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TITLE Άγιος Ιωάννης ο Ξένος, «hic fuit1 …»: Από τον Αντιφωνητή στην Κωνσταντινούπολη, στην Αντιφωνήτρια στην Κρήτη
AUTHOR Πατεδάκης Μανόλης Σ.
LANGUAGE Ελληνικά / Greek
PUBLISH DATE 01.08.2019
KEYWORDS Αργυρούπολη, Αντιφωνητής, Αντιφωνήτρια, Bλαχέρνες, Ζωή αυτοκράτειρα, Ιωάννης Σκυλίτζης, Κρήτη, Κωνσταντινούπολη, Μιχαήλ Ψελλός, Μυριοκέφαλα, Ξένος Ιωάννης, Ρωμανός Γ΄ Αργυρός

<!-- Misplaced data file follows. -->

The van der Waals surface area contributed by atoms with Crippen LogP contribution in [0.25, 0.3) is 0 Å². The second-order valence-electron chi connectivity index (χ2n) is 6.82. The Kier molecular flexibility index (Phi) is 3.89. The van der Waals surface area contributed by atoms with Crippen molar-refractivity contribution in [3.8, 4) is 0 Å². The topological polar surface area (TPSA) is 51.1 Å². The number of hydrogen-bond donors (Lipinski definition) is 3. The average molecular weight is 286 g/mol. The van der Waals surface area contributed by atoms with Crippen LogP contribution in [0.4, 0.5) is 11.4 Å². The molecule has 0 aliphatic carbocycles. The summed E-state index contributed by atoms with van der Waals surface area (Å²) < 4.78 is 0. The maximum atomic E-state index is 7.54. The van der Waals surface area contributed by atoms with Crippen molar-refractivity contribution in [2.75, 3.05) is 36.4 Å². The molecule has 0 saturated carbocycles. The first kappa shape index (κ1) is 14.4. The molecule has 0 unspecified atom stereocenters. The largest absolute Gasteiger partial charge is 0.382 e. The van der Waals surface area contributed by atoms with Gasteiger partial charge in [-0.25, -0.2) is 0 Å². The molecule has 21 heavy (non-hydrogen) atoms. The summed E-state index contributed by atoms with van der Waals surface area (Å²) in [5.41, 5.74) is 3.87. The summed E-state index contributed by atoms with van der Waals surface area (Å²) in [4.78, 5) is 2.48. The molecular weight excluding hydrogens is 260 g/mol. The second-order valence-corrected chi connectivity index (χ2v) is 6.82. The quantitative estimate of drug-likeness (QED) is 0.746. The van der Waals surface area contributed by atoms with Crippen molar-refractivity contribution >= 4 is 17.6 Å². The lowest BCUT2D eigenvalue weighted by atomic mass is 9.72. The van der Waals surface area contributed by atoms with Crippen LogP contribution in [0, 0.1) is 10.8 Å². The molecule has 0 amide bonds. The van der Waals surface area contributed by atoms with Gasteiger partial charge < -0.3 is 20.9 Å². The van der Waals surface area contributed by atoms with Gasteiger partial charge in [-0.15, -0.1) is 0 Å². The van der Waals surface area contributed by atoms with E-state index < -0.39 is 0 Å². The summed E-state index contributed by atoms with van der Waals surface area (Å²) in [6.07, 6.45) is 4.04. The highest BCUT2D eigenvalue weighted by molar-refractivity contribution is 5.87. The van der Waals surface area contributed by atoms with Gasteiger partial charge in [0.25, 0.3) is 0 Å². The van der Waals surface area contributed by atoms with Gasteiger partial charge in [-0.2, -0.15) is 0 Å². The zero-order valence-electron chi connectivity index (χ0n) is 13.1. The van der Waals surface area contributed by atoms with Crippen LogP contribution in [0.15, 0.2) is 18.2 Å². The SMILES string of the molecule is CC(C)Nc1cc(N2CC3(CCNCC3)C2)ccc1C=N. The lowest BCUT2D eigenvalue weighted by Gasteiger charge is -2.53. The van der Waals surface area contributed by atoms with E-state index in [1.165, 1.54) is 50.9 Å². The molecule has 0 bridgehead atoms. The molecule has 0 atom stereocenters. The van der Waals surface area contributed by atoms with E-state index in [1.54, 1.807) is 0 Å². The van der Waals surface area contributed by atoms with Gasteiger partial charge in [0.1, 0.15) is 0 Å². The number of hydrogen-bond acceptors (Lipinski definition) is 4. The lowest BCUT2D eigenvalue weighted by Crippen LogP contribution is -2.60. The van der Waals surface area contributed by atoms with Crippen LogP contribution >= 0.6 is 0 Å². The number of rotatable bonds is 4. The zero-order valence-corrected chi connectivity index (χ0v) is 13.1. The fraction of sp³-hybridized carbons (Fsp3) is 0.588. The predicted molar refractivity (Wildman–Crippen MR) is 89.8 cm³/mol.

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During the past decades literature and research on St. John Xenos and his cult has focused on existing testimonies from texts attributed to him, such as names of places and monuments preserved in the island of Crete. Apart from details in the preserved monuments, as well as documents that have offered further glimpses in the activity of Xenos, a shift to the relation between Crete and Constantinople, rather than a Cretan centered interpretation for his figure, might offer a better understanding both for Xenos himself as well as the use of his memory in the coming Venetian times of the island. The term Antiphonetria, which was used to name the main establishment of Xenos in Crete –also existing in 8th century Constantinople in order to call the Virgin of Blachernai–, can derive from Antiphonetes, the equivalent term in the masculine. This was widely used to name Christ, but originally meant the guarantor for a loan, as a jural term. According to byzantine contemporary sources, such as the Chronography of Michael Psellos and the Synopsis chronike of John Skylitzes, icons of Christ Antiphonetes and the Virgin of Blachernai had played an important role, as a divine animated figure that would correspond to the petitions of the Empress Zoe, or as a strange and miraculous administrator in the cult and the public life of Constantinople. These figures apart from occupying a significant part of the sacred space and creating their own hierotopy, were also present on the most significant means for the transfer of public power and image, such as the coinage of the times. Despite the fact that no icon of Antiphonetria from the second byzantine period of Crete was preserved in the establishment of John Xenos at Myriokephala, it is possible that such an icon of the Virgin constituted then not only a centre of cult but also an equivalent active correspondent (“antiphonetria”) in Crete which could have come from the eleventh century Constantinople.